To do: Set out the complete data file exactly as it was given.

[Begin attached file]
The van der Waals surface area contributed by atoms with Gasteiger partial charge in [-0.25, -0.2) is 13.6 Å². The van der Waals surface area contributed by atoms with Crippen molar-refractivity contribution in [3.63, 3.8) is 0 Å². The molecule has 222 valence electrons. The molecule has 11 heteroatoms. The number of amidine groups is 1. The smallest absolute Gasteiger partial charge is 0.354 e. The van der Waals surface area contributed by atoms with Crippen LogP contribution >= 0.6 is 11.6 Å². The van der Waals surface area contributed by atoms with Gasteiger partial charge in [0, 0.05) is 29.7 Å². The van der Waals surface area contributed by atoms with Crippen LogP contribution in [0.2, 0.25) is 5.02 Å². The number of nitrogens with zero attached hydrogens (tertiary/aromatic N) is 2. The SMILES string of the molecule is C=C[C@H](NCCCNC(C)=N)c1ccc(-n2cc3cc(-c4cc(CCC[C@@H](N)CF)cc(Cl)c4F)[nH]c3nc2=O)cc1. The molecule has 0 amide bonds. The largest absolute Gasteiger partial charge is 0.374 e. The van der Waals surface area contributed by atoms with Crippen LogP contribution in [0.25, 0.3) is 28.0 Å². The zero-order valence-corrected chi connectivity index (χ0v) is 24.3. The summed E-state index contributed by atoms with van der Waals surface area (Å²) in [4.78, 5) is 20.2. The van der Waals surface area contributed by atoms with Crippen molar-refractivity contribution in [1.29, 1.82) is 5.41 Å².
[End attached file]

The van der Waals surface area contributed by atoms with Gasteiger partial charge in [-0.25, -0.2) is 13.6 Å². The van der Waals surface area contributed by atoms with Crippen molar-refractivity contribution in [3.63, 3.8) is 0 Å². The molecule has 222 valence electrons. The molecule has 11 heteroatoms. The number of amidine groups is 1. The smallest absolute Gasteiger partial charge is 0.354 e. The van der Waals surface area contributed by atoms with Crippen LogP contribution >= 0.6 is 11.6 Å². The van der Waals surface area contributed by atoms with Gasteiger partial charge in [0, 0.05) is 29.7 Å². The van der Waals surface area contributed by atoms with Crippen LogP contribution in [0.2, 0.25) is 5.02 Å². The number of nitrogens with zero attached hydrogens (tertiary/aromatic N) is 2. The SMILES string of the molecule is C=C[C@H](NCCCNC(C)=N)c1ccc(-n2cc3cc(-c4cc(CCC[C@@H](N)CF)cc(Cl)c4F)[nH]c3nc2=O)cc1. The molecule has 0 amide bonds. The largest absolute Gasteiger partial charge is 0.374 e. The van der Waals surface area contributed by atoms with Crippen LogP contribution in [0.25, 0.3) is 28.0 Å². The zero-order valence-corrected chi connectivity index (χ0v) is 24.3. The summed E-state index contributed by atoms with van der Waals surface area (Å²) in [4.78, 5) is 20.2. The van der Waals surface area contributed by atoms with Crippen molar-refractivity contribution in [1.29, 1.82) is 5.41 Å².